Special Needs Planning

Protecting Our Clients' Loved Ones Through Special Needs Planning

Caring for a loved one with special needs can be extremely rewarding, but also a bit overwhelming at times. Ensuring that your relative will always have the care they need involves a number of legal issues.

At Glatstein & O'Brien LLP, we believe that one of our firm's strengths is our compassion and careful attention to the legal needs of vulnerable people and those who care for them. Whether you have a child with special needs or are caring for an adult with a disability, we can help you protect that person through special needs planning.

Attorney Carl Glatstein has focused much of his career on ensuring the care, protecting the rights, and promoting the interests of the elderly and people with disabilities. He has authored and co-authored numerous texts and articles on topics including guardianships and conservatorships, estates, medical decision-making, protective proceedings, and other issues affecting the elderly and people with special needs.

What Can Special Needs Planning Accomplish?

Special needs planning refers to the process of taking legal steps to ensure that someone has the legal authority to ensure your loved one with a disability is cared for. It can also include financial and insurance issues. Essential items to be considered when making a special needs plan include:

General estate planning. As part of your estate plan, you may wish to provide specific instructions about medical treatment, quality of care, education, and housing for your loved one with special needs.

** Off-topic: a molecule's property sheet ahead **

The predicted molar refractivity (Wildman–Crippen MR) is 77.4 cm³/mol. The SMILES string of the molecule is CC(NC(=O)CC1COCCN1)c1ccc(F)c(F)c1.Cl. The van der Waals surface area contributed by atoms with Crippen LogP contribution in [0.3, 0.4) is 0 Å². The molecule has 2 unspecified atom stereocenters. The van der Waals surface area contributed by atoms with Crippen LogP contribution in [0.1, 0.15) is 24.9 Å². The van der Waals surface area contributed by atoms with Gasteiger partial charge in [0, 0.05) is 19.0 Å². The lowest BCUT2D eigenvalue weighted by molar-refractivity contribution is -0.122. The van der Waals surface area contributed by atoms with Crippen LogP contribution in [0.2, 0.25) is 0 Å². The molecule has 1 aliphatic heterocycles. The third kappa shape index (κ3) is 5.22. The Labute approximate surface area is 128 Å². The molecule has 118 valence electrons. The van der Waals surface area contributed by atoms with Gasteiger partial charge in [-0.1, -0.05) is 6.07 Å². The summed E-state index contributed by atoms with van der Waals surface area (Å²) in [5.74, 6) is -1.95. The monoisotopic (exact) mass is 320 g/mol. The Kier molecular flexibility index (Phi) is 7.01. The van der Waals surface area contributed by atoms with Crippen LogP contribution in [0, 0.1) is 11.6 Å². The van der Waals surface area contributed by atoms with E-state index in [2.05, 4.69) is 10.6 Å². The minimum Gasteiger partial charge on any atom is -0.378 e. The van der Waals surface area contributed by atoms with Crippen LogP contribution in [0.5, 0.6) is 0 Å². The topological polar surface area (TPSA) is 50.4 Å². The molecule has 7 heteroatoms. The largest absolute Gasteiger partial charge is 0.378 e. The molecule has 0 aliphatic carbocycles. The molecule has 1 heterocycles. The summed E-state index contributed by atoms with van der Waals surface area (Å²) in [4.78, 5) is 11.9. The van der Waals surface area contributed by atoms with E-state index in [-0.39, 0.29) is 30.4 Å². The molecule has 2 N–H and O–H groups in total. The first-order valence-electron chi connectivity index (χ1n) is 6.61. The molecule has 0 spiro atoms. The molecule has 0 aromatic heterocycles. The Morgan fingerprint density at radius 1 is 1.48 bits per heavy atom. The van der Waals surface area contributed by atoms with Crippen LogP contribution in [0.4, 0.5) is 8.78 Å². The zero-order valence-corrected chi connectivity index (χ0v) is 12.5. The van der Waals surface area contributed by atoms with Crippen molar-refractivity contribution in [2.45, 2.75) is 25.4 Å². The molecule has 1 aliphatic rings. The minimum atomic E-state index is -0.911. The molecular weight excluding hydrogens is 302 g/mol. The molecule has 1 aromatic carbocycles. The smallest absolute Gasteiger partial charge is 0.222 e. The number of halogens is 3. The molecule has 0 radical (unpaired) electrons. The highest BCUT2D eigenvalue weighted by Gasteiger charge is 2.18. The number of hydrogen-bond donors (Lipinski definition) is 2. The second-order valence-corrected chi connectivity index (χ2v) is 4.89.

Guardianships and conservatorships . If a person with a disability is unable to make decisions for his or her own benefit, another person must be given the power to act on their behalf. Parents of children with special needs naturally have that authority until their children reach the age of 18. Adults with special needs must have a guardian appointed by the court.

If your child has a disability and is about to turn 18, you will need to apply to the court for continued guardianship, or you will not have the legal authority to act on his or her behalf. Whether you have a minor child or you already have an established guardianship over an adult, you should also designate someone to take over your guardianship should you become incapacitated.

Special needs trusts or discretionary trusts. If you provide for your loved one financially or plan to leave him or her a financial gift as part of your estate plan, these trusts can be very useful. Properly created, they can reduce unnecessary tax liability and protect your loved one's eligibility for Medicaid.

Ensuring your loved one will always have appropriate care requires you to be proactive. Contact us today for a initial consultation with a lawyer.

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At Glatstein & O'Brien LLP, we are committed to making sure that the citizens of Colorado with special needs are protected. Contact us for a initial consultation to discuss special needs planning.

If you have limited mobility, we are happy to meet at any Denver metro area location convenient to you.